Meet Camilla Zuleger, the Woman Bringing Experimental New Nordic Literature to Germany

With her publishing house, Nord Verlag, Camilla set out to conquer German hearts with emerging Scandi prose.

Camilla by Frej Rosenstjerne
Interviewed & written by Monique Schröder

You’d think that anything print in times like these would be something that less and less people invest into. But in fact, that couldn’t be further from the truth. The industry has actually never seen so many independent magazines; some even speak of an indie revolution. If you look closely, there’s a new magazine out (what feels like) every day, and stores are packed with tons of hyper-designed magazines fighting for your attention. In this industry, few people take on an even bigger challenge than making a print mag that aims to be successful. But Camilla Zuleger, founder of publishing house Nord Verlag, is one of those upping the challenge.

More than being a passion or a field of study, literature is serious business for Camilla. Combined with her love for everything German, she’s set out to introduce German-speaking countries to new, wild and experimental literature from young authors of the Nordics. Her background in PR, copywriting and journalism has been a blessing in disguise in establishing the publishing house: it’s definitely not easy to know what you’re doing, but that background gives her at least a bit of an edge.

With the first two books—GOLD and Warum bin ich so traurig, wenn ich doch so süß bin?—on the verge of being published, we caught Camilla in what’s probably her busiest period ever. But she was definitely not short on words. In fact, she convinced us that (contemporary) poetry is not something niche; instead, it’s something we should pay more attention to because it speaks closer to our hearts than we’d anticipate.

GIRLS ARE AWESOME: First things first: how do you wake up one day and decide to open a publishing house by yourself?

Camilla: To be honest, it wasn’t my idea. Throughout my time at university, I always dreamed about working at a publishing house. I was thinking about giving it a try and eventually applied, but didn’t even get considered for a position. At that point, I knew a few people working at publishing houses who could give me insight into what it’s like. Hearing their stories, I quickly realised that I couldn’t see myself working there. I always wanted to be my own boss. So, when my friend suggested that I should open my own publishing house focusing on Nordic literature in Germany, I was convinced and thought it could actually work even though I’m not a native speaker. I do speak German well enough to run my own company in German; I just need to find people to work with who I trust. Of course it helps to have a German boyfriend who has a very strong sense of language, ha!

And that was the beginning of Nord Verlag. How did you develop the concept?

Having spent a lot of time in Germany and also leaving my heart there, I quickly found that everything Nordic has had a momentum for a while. But from what I could see, the Nordic lifestyle is expressed in either “hygge”, “lagom” or “Nordic Noir”—and that’s a pretty limited approach of defining what is Nordic. To me, there is more to it than light oak, reindeer fur and rye bread. I understand why people are attracted to this but it’s not a trend here; that’s just the way it is. I wanted to go beyond all that and, especially within literature, show pieces other than Nordic Noir crime fiction.

Other publishing houses, such as Kookbooks, do new Nordic literature as well, and I admire them a lot. But I felt that a common platform for the Nordic countries would be a strong way of communicating the tendencies here instead of just the good individual books. That way, I wanted to give people who are interested in the Nordic countries an option to see what is really going on right now; something other than the bestsellers and even a little more underground than what you usually see from Nordic authors in German book stores.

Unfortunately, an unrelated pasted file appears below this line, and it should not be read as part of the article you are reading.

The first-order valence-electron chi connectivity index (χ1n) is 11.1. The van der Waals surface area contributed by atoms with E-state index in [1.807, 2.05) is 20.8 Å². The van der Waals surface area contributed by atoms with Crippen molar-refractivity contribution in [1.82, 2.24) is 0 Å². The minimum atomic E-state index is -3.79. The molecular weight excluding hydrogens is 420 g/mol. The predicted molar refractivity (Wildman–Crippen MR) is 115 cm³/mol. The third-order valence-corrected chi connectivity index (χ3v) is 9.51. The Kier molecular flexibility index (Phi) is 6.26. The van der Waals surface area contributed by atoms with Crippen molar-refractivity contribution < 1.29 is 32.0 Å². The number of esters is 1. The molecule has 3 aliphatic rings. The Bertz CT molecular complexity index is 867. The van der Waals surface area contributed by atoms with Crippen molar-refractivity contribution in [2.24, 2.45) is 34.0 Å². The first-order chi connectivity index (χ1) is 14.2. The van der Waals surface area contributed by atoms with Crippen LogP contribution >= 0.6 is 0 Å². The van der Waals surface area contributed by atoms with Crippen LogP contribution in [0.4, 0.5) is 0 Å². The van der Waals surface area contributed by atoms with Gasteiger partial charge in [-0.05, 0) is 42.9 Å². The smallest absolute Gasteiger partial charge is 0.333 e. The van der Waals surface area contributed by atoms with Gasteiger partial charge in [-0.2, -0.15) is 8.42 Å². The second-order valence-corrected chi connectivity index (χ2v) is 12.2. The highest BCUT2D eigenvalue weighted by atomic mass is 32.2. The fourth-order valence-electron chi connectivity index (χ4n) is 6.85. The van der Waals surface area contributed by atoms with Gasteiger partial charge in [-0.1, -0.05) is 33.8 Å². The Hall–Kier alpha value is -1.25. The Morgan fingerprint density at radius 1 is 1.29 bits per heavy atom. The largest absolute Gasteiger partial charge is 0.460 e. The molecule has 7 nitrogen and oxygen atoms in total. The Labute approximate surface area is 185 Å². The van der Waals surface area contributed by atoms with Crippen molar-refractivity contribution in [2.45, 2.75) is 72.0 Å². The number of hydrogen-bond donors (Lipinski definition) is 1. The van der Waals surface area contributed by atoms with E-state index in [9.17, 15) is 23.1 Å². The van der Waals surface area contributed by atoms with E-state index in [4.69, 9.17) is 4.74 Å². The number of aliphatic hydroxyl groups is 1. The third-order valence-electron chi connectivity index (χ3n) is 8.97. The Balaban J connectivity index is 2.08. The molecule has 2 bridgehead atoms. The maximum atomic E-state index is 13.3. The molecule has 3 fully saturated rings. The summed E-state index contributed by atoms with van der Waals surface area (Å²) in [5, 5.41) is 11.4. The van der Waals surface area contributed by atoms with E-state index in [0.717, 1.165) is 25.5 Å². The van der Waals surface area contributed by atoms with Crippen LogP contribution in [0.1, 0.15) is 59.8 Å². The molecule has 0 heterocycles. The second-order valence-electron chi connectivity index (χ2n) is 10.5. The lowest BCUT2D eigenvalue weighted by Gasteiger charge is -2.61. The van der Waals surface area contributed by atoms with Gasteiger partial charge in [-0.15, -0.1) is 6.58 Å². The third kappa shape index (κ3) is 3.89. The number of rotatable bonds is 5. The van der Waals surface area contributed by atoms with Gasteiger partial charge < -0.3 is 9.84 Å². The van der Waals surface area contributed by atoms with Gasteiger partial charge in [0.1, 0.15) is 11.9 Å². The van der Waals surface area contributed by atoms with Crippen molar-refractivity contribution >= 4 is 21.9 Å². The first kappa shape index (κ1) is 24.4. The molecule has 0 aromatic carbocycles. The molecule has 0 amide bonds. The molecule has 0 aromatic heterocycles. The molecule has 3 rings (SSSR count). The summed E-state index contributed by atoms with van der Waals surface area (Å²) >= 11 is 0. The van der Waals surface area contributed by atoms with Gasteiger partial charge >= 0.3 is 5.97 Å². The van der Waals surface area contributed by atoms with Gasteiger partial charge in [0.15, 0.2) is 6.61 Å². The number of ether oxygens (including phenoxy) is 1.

How do you think that’s gonna fly in Germany—do you think people are prepared to see something else than what they are used to?

From my experience, some of them are not, but you never know. Maybe I will fail big time, but since there is some kind of increased attention on anything Nordic right now, I think I have a chance. It may not be a Spiegel Bestseller but I want to offer a window into the subjects that are being discussed right in this moment. I am definitely not alone on that mission—and I don’t want to put myself on a pedestal—but to me, it’s important to publish books that are crucial in society. I’m never interested in just a good story; it’s just not what gets me up in the morning. I like stories that make my heart pound like crazy. Those are the books that make me think for days or years; the kind of books that change your life.

I know it sounds intense but from what I can see, a lot of bestselling literature at the moment is just a good story. Of course I also like reading them and they definitely have (and should have) a space in this world. There’s enough sad news out there already, but I believe that sometimes you just have to take it in. For some reason it’s easier to cope with it in the format of a book, and these are often the ones that will make a difference to you and the way you live. Some of these books have already reached Germany; for example, Karl Ove Knausgård’s auto-fiction series which has been a bestseller in many countries. But there is so much more—and that’s what I want to show with GOLD and Warum bin ich so traurig, wenn ich doch so süß bin?, the first two books that Nord Verlag is publishing.

Are the books you choose also part of your private collection?

The books I am about to publish are books that I read and liked a lot. But that’s not the only reason why I chose them: they actually mark the beginning of something new and relate to society, which was also what I concentrated on when studying. I never understood the tradition of New Criticism because it looks at literature without considering the time, circumstances or society. I always thought that if you can’t do that, then what’s the point of literature? To me, literature is amazing since it can actually shape its contemporary surroundings and affect the way we see the world or even influence the way we live our life tomorrow. That’s also reflected in the first two books I chose to publish.

Victor, for example, was debated for his new approach of language when I finished up my literary studies at university. It’s always been a discussion what language you can use and which words are too ‘ugly’ or ‘unpoetic’ for poetry. Him and Caspar Eric were among the first in Denmark who took on the language of the internet and, in doing so, brought .gifs and memes to the world of literature. They didn’t make a clear cut between the real world and the poetic world and kept a down to earth tone of voice. It was easy to connect and relate to.